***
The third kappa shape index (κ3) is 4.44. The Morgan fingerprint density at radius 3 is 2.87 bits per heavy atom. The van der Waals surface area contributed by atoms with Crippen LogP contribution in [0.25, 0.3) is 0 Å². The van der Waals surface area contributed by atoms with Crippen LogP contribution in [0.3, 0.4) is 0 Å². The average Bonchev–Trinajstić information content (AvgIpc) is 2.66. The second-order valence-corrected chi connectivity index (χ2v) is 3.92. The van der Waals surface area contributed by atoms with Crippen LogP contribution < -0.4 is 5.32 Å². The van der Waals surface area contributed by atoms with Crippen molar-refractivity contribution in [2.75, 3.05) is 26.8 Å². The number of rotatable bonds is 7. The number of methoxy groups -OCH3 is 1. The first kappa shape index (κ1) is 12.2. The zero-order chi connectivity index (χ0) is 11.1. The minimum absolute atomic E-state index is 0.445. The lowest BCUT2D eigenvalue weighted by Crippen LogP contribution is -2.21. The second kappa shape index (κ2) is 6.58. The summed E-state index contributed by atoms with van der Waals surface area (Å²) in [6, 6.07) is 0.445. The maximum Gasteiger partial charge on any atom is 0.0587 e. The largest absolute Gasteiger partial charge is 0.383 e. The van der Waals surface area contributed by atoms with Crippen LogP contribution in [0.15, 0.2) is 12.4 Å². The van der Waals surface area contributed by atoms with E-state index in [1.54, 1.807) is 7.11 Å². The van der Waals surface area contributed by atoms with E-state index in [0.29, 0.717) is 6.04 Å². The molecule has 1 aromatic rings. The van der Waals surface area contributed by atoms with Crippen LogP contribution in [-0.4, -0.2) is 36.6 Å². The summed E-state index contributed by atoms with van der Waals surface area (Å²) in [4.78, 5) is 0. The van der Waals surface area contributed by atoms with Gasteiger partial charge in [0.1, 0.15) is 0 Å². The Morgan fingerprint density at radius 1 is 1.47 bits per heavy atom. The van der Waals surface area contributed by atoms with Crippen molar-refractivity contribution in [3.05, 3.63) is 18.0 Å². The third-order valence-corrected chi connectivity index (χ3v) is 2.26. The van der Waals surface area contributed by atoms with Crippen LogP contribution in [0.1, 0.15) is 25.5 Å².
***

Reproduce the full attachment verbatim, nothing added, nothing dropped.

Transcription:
The third kappa shape index (κ3) is 4.44. The Morgan fingerprint density at radius 3 is 2.87 bits per heavy atom. The van der Waals surface area contributed by atoms with Crippen LogP contribution in [0.25, 0.3) is 0 Å². The van der Waals surface area contributed by atoms with Crippen LogP contribution in [0.3, 0.4) is 0 Å². The average Bonchev–Trinajstić information content (AvgIpc) is 2.66. The second-order valence-corrected chi connectivity index (χ2v) is 3.92. The van der Waals surface area contributed by atoms with Crippen LogP contribution < -0.4 is 5.32 Å². The van der Waals surface area contributed by atoms with Crippen molar-refractivity contribution in [2.75, 3.05) is 26.8 Å². The number of rotatable bonds is 7. The number of methoxy groups -OCH3 is 1. The first kappa shape index (κ1) is 12.2. The zero-order chi connectivity index (χ0) is 11.1. The minimum absolute atomic E-state index is 0.445. The lowest BCUT2D eigenvalue weighted by Crippen LogP contribution is -2.21. The second kappa shape index (κ2) is 6.58. The summed E-state index contributed by atoms with van der Waals surface area (Å²) in [6, 6.07) is 0.445. The maximum Gasteiger partial charge on any atom is 0.0587 e. The largest absolute Gasteiger partial charge is 0.383 e. The van der Waals surface area contributed by atoms with Crippen LogP contribution in [0.15, 0.2) is 12.4 Å². The van der Waals surface area contributed by atoms with E-state index in [1.54, 1.807) is 7.11 Å². The van der Waals surface area contributed by atoms with E-state index in [0.29, 0.717) is 6.04 Å². The molecule has 1 aromatic rings. The van der Waals surface area contributed by atoms with Crippen LogP contribution in [-0.4, -0.2) is 36.6 Å². The summed E-state index contributed by atoms with van der Waals surface area (Å²) in [4.78, 5) is 0. The van der Waals surface area contributed by atoms with Gasteiger partial charge in [0.1, 0.15) is 0 Å². The Morgan fingerprint density at radius 1 is 1.47 bits per heavy atom. The van der Waals surface area contributed by atoms with Crippen molar-refractivity contribution in [3.05, 3.63) is 18.0 Å². The third-order valence-corrected chi connectivity index (χ3v) is 2.26. The van der Waals surface area contributed by atoms with Crippen LogP contribution in [0.1, 0.15) is 25.5 Å².